I have given just two specific examples to back my belief that these two sectors have been exploited to the max by investors chasing dividend yields. I could give many more, however.
I have also witnessed the same Fed-induced feeding frenzy in dividend paying stocks like Johnson & Johnson (NYSE:JNJ) - all for a lousy 3% dividend yield. Let's look at what is under the hood of that dividend yield, however.
JNJ has had an average P/E ratio of about 16-18 over the last ten years. Right now it is stretched way beyond that average with a current P/E ratio of 22X. How much multiple expansion juice do you think is left in this dividend yielding fruit? You can argue and try to justify more, but to me it has been wrung dry.
You can also look to other flavors of valuation for JNJ and see the same stretched valuations numbers. From my perspective, Johnson and Johnson is also very representative of most large-cap, blue-chip dividend payers. This sector has also been overbought by the dividend seeking crowd. You will find the same valuation problems amongst popular dividend stocks like Kimberly Clark (NYSE:KMB), AT&T (NYSE:T), Verizon (NYSE:VZ), etc. etc. etc.
Before we move on to some possible solutions to the aforementioned problems, let's also not forget that we have a Fed out there, especially Stanley Fischer, that is rattling its rate-hike sabers right now. This also would not be good for these sectors, as it would cause already stretched multiples to contract even more quickly.
Now let's look at some possible solutions to the income seeking investor's current conundrum. CDs pay next to nothing, U.S treasuries just a little bit better than that, meanwhile all of the usual neighborhoods for dividends have become pricey.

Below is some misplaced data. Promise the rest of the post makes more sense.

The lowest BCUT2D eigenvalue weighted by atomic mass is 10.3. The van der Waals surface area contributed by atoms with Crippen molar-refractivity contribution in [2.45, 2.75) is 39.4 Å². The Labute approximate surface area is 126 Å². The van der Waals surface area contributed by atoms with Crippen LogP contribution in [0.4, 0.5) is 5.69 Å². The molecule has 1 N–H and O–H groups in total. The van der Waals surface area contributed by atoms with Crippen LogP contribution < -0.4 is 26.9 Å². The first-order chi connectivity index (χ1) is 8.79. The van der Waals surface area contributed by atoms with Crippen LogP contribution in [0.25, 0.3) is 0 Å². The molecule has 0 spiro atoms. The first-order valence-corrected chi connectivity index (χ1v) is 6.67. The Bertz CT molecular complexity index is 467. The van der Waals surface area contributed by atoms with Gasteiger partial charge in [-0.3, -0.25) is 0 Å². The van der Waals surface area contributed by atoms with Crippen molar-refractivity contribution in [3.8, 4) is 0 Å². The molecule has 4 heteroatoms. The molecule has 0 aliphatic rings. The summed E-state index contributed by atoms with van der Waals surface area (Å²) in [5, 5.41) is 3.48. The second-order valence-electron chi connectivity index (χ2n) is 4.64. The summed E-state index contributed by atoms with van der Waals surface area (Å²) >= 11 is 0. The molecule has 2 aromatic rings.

In the income portfolios that I manage, I have had to pivot to some areas of the market that have not been exploited yet, and still offer some fancy yields. It is an eclectic and diversified mix of stocks, ETFs, and closed-end funds, but overall I find this approach much more lucrative potentially than the traditional areas of the market.
I currently hold 26 positions in this portfolio. Here are just a few examples from it:
I sold out of the energy patch back in the summer of 2014. Oil prices began to fall, and just a little bit of technical analysis showed trouble looming for the energy stocks. I started buying back into the energy sector earlier this year after its washout in January.
I don't really care for the individual MLPs because of the partnership returns that need to be filed along with them. MLP exchange-traded funds get around this issue. The ALPS Alerian MLP ETF (NYSEARCA:AMLP) went down 54% from its high in the summer of 2014 to its low early this year. I hope that you were not chasing yield all the way down! This is another strategy, along with buy and hold that makes little sense to me.
I got back into AMLP on May 16th of this year when it sported a dividend yield of 9.9%. It would seem to me that the energy supply/demand issue continues to work its way out, and in my opinion, the energy patch now offers more upside potential than any other sector in the market.